Assistant Professor of Biology; Affiliate Member, Picower Institute for Learning and Memory
Ph.D., 2016, Stanford University School of Medicine BA, 2008, Molecular Biology, Princeton University
Dr. Prescott received a B.A. in Molecular Biology from Princeton University in 2008, and a Ph.D. in Developmental Biology from the Stanford School of Medicine in 2016. Afterwards, she completed her postdoctoral work at Harvard Medical School in the lab of Stephen Liberles studying sensory biology and principles of interoception using the mouse vagus nerve model. Since starting as an Assistant Professor at MIT in 2022, her lab uses genetic, genomic and molecular approaches to explore neural circuits that monitor changes in internal states and regulate mammalian homeostasis.
- Behavioral Genetics and Genomics
- Bioengineering and Neuroengineering
- Biological Networks and Machine Learning
- Precision Medicine and Medical Genomics
- Quantitative Imaging
- Regulatory Genomics, Epigenomics, and Proteomics
- Single Cell Manipulations and Measurement
- Stem Cell and Developmental Systems Biology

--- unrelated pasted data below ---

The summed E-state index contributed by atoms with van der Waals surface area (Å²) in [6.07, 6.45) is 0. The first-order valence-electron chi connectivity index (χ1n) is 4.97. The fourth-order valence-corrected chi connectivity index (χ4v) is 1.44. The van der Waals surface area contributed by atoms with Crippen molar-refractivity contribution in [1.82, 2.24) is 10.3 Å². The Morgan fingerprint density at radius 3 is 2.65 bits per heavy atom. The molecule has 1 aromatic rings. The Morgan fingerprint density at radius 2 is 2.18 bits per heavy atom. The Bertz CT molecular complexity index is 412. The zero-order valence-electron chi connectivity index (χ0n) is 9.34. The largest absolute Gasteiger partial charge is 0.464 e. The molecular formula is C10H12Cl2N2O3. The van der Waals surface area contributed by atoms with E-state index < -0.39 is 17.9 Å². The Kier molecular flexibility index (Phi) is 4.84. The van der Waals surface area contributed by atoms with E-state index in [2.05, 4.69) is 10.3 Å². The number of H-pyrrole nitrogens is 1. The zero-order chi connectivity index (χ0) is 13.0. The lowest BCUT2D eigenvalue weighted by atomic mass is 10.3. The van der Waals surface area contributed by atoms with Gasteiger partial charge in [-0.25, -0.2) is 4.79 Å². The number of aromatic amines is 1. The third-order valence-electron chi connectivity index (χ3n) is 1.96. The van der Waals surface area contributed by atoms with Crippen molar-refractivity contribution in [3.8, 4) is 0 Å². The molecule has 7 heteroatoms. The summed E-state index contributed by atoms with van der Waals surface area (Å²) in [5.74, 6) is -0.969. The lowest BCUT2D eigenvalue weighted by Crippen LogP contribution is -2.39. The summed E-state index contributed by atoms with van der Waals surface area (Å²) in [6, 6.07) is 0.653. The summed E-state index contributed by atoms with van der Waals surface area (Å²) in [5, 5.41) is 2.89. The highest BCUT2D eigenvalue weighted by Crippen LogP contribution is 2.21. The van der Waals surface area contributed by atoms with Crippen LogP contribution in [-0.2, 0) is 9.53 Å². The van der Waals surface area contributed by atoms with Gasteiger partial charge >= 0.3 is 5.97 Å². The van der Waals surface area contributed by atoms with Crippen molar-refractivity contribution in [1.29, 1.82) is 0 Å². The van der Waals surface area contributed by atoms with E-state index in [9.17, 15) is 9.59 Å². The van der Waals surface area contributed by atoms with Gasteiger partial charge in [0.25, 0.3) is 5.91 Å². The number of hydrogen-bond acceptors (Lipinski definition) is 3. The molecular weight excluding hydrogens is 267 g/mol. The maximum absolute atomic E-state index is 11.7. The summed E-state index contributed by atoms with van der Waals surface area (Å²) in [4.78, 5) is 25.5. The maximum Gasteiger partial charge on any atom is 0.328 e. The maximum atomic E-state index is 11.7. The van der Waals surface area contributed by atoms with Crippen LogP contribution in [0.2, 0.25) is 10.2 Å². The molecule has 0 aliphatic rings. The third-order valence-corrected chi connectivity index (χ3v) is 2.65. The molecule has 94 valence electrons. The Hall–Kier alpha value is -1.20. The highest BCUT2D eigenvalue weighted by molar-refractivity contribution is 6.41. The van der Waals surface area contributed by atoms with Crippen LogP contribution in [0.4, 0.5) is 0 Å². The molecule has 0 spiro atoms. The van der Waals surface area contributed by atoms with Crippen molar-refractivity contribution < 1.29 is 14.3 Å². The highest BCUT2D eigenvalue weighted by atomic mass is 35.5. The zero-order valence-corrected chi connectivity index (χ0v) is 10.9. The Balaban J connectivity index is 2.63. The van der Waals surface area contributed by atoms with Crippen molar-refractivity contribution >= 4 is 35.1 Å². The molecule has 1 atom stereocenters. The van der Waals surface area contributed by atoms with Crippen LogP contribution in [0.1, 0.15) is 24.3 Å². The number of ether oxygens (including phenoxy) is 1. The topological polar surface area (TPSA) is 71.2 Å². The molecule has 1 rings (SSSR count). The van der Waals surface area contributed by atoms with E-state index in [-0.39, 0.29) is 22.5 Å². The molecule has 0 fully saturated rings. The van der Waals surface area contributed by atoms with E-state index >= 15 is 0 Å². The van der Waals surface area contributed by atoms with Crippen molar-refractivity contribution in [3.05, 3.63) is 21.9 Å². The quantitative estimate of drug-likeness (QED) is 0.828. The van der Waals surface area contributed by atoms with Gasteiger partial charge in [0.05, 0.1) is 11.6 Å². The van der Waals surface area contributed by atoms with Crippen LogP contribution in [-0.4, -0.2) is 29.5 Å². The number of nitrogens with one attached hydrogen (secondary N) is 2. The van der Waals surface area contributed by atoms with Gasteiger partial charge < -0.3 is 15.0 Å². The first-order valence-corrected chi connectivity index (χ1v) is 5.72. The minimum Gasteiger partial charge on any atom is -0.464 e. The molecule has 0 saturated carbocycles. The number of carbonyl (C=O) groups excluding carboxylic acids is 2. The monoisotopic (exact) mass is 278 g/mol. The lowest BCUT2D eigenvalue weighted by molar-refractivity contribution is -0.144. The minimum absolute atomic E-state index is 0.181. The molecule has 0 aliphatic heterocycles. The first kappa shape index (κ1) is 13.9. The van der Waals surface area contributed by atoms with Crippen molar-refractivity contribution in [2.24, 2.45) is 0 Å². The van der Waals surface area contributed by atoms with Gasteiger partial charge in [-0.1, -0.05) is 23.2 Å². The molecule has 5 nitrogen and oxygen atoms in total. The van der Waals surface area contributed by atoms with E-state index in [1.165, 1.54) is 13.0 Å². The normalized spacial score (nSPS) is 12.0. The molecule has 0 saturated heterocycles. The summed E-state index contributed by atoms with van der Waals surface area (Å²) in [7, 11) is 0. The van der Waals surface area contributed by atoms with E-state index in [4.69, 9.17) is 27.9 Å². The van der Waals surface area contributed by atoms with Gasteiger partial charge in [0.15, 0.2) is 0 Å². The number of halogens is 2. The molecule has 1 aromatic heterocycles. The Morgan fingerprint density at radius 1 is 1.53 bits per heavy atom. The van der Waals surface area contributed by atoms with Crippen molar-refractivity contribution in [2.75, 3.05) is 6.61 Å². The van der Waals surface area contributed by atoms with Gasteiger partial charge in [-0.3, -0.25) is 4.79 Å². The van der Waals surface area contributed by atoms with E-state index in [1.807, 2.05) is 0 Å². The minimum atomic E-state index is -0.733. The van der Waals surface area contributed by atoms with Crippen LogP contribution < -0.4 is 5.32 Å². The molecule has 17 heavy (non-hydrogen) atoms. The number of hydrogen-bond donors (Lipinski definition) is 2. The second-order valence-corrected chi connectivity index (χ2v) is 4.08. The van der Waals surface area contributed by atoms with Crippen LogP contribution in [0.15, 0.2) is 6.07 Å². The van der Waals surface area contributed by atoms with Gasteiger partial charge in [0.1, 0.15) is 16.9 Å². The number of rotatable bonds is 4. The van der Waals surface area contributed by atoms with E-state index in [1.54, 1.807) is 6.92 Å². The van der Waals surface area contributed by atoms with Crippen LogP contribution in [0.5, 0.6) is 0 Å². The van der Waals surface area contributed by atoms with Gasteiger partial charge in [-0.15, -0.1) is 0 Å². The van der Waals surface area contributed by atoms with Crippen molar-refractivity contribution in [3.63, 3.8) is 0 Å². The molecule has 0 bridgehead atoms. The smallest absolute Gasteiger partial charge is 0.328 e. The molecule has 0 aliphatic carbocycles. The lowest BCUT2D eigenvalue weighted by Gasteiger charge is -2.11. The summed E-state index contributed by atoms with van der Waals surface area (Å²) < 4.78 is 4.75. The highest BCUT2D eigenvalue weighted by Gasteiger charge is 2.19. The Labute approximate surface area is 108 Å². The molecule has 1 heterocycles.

The nervous system defines who we are. In the brain, neurons function to shape our thoughts, perceptions and behaviors. In our bodies, neurons control organs to regulate our most basic needs like breathing, heart rate and digestion. In our lab, we seek to understand how neurons sense changes in bodily states to control autonomic functions which maintain human life. For example, artery-innervating neurons detect deviations in blood pH and oxygen levels, and in turn reflexively engage central respiratory circuits that correct breathing rate and blood gas composition on a breath-to-breath basis. Despite their importance, the functional organization and molecular architecture of these essential circuits remain poorly defined, with many body-to-brain pathways still undiscovered. By combining in vitro and in vivo modeling with modern genomic and neuroscience tools, we aim to uncover ground truths about how the body uses the nervous system to safeguard itself from recurring assaults and how these pathways go awry in disease. We focus on understanding this signaling across many biological scales—from neuronal gene regulation, to receptor profiling, to circuit mapping, to whole animal disease modeling and physiology—with the hope of providing new therapeutic avenues to improve human autonomic health.